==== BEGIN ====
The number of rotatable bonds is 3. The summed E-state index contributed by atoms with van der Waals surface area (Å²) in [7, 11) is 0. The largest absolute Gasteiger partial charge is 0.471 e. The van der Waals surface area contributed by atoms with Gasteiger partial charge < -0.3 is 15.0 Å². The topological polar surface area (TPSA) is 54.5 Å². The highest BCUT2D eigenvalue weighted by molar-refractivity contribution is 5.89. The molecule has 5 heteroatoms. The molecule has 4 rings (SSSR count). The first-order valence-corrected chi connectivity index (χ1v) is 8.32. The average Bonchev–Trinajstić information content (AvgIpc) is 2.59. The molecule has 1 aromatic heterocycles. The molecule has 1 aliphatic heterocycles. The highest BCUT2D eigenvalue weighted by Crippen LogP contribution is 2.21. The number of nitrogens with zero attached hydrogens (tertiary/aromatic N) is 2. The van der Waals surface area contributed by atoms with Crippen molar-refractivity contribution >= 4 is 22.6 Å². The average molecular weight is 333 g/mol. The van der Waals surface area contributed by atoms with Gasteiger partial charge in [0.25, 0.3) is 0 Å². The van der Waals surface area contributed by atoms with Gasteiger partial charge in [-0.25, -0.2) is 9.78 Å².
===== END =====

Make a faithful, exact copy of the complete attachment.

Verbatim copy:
The number of rotatable bonds is 3. The summed E-state index contributed by atoms with van der Waals surface area (Å²) in [7, 11) is 0. The largest absolute Gasteiger partial charge is 0.471 e. The van der Waals surface area contributed by atoms with Gasteiger partial charge < -0.3 is 15.0 Å². The topological polar surface area (TPSA) is 54.5 Å². The highest BCUT2D eigenvalue weighted by molar-refractivity contribution is 5.89. The molecule has 5 heteroatoms. The molecule has 4 rings (SSSR count). The first-order valence-corrected chi connectivity index (χ1v) is 8.32. The average Bonchev–Trinajstić information content (AvgIpc) is 2.59. The molecule has 1 aromatic heterocycles. The molecule has 1 aliphatic heterocycles. The highest BCUT2D eigenvalue weighted by Crippen LogP contribution is 2.21. The number of nitrogens with zero attached hydrogens (tertiary/aromatic N) is 2. The van der Waals surface area contributed by atoms with Crippen molar-refractivity contribution >= 4 is 22.6 Å². The average molecular weight is 333 g/mol. The van der Waals surface area contributed by atoms with Gasteiger partial charge in [0.25, 0.3) is 0 Å². The van der Waals surface area contributed by atoms with Gasteiger partial charge in [-0.25, -0.2) is 9.78 Å².